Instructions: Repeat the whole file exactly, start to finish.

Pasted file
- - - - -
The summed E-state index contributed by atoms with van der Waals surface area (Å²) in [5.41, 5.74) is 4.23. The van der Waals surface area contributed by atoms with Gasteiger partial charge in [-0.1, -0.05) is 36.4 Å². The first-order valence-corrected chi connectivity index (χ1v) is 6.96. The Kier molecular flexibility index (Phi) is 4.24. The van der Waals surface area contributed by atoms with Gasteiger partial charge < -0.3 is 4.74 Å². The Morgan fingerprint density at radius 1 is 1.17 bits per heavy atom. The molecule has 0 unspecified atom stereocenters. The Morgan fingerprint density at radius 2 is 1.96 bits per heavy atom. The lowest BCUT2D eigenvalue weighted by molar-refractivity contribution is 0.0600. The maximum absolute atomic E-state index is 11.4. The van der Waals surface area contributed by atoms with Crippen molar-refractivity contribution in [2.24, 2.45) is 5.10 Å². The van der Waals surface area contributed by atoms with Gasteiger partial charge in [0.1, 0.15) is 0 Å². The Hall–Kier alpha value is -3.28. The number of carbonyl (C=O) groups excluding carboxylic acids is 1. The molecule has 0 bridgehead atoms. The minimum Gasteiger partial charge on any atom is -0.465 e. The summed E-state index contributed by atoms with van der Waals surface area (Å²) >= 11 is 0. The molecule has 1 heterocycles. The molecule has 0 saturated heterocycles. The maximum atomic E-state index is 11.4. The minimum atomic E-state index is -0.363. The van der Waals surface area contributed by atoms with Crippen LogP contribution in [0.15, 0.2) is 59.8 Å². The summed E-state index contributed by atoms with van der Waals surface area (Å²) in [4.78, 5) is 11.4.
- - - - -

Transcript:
The summed E-state index contributed by atoms with van der Waals surface area (Å²) in [5.41, 5.74) is 4.23. The van der Waals surface area contributed by atoms with Gasteiger partial charge in [-0.1, -0.05) is 36.4 Å². The first-order valence-corrected chi connectivity index (χ1v) is 6.96. The Kier molecular flexibility index (Phi) is 4.24. The van der Waals surface area contributed by atoms with Gasteiger partial charge < -0.3 is 4.74 Å². The Morgan fingerprint density at radius 1 is 1.17 bits per heavy atom. The molecule has 0 unspecified atom stereocenters. The Morgan fingerprint density at radius 2 is 1.96 bits per heavy atom. The lowest BCUT2D eigenvalue weighted by molar-refractivity contribution is 0.0600. The maximum absolute atomic E-state index is 11.4. The van der Waals surface area contributed by atoms with Crippen molar-refractivity contribution in [2.24, 2.45) is 5.10 Å². The van der Waals surface area contributed by atoms with Gasteiger partial charge in [0.1, 0.15) is 0 Å². The Hall–Kier alpha value is -3.28. The number of carbonyl (C=O) groups excluding carboxylic acids is 1. The molecule has 0 bridgehead atoms. The minimum Gasteiger partial charge on any atom is -0.465 e. The summed E-state index contributed by atoms with van der Waals surface area (Å²) >= 11 is 0. The molecule has 1 heterocycles. The molecule has 0 saturated heterocycles. The maximum atomic E-state index is 11.4. The minimum atomic E-state index is -0.363. The van der Waals surface area contributed by atoms with Crippen LogP contribution in [0.15, 0.2) is 59.8 Å². The summed E-state index contributed by atoms with van der Waals surface area (Å²) in [4.78, 5) is 11.4.